One of the most confusing aspects of filing for service-connected disability compensation is figuring out how the Department of Veterans Affairs establishes a rating. Below we will show you how VA calculates disability ratings so you can be better informed when discussing and making decisions about your claim.
How does VA decide a rating?
If VA rates a single condition, your rating is the rating for that single condition, but most veterans are rated for multiple conditions. This rating for multiple conditions is called a “combined” rating.
One of the major misconceptions is that combined simply means added together, which is not true as the VA uses what is known as a combined ratings table. This means that a person’s efficiency is determined first by the most disabling—or highest individually rated condition—and then by less disabling conditions ranked in order of severity.
A veteran may receive a letter from VA notifying them that they have two service-connected disabilities, TBI and a back injury, rated at 50% each. Normally, 50% plus 50% would equal 100%, but this veteran’s total disability rating is listed as 80%.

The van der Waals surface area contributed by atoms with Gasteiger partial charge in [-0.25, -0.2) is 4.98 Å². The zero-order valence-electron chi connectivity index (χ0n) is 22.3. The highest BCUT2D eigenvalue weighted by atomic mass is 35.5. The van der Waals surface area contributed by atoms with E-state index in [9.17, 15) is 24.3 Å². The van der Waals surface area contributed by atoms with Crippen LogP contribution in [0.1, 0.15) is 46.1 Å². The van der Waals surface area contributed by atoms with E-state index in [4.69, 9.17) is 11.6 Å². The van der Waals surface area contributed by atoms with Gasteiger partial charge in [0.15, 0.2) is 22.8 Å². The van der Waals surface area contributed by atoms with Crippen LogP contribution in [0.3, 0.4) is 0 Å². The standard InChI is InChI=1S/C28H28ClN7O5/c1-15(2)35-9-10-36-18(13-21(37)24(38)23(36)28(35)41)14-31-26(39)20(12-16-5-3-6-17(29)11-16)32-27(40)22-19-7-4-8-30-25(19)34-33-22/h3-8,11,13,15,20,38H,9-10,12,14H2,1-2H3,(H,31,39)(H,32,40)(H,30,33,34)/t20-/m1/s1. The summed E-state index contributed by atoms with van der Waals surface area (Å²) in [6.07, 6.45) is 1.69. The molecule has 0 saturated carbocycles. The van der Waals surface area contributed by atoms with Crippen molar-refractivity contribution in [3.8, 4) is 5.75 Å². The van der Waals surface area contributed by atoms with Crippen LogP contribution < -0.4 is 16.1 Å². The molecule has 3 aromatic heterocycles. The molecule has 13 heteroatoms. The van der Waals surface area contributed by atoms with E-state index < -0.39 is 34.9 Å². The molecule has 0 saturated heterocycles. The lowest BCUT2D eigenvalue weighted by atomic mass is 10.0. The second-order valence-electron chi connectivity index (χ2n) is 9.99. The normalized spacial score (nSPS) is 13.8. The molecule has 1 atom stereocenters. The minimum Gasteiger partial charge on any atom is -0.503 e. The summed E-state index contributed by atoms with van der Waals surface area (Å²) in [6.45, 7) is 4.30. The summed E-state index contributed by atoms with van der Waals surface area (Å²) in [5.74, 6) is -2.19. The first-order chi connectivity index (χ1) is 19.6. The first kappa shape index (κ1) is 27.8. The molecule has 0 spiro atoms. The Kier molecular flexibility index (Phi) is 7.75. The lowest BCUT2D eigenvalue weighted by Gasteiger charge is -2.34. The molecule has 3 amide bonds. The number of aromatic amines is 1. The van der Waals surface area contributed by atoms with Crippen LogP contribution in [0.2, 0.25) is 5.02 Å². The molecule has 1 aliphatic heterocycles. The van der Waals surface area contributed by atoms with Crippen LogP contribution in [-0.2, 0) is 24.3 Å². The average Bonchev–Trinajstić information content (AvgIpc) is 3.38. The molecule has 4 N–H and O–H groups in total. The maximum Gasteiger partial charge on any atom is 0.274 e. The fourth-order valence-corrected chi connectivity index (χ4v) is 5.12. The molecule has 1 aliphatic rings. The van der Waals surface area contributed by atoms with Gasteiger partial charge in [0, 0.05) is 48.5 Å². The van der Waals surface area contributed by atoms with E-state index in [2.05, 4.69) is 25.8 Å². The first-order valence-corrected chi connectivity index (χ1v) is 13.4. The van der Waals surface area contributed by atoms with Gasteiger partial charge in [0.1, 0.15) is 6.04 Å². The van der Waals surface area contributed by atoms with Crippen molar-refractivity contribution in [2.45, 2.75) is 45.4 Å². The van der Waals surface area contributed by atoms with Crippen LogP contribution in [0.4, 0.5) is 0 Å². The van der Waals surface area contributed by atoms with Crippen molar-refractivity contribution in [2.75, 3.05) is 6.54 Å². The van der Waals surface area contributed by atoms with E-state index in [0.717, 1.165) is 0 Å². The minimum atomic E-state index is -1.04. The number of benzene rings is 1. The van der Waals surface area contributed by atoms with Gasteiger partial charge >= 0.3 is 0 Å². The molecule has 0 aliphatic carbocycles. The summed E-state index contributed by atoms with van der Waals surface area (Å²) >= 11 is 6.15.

This is how the combined ratings table works.
In this case, the VA takes 100 (representing a whole efficient person) and subtracts the highest individually rated condition (TBI at 50%). This means the veteran is initially considered 50% disabled and 50% efficient.
100% whole efficient person – 50% = 50%
The veteran’s back injury is also rated at 50%, but no longer at 50% of the whole efficient person. Instead, the back injury rating is subtracted from the remaining efficient person.
50% remaining efficient person – 50% = 25%
So only 25% (for the back injury) is added to the first 50% (for the TBI).
50% (TBI) + 25% (back injury) = 75% combined disability rating
VA rounds the combined disability rating up to the nearest 10, so 75% becomes 80% total disability.
For additional information on how VA rates disability claims, you can visit their benefits site here.
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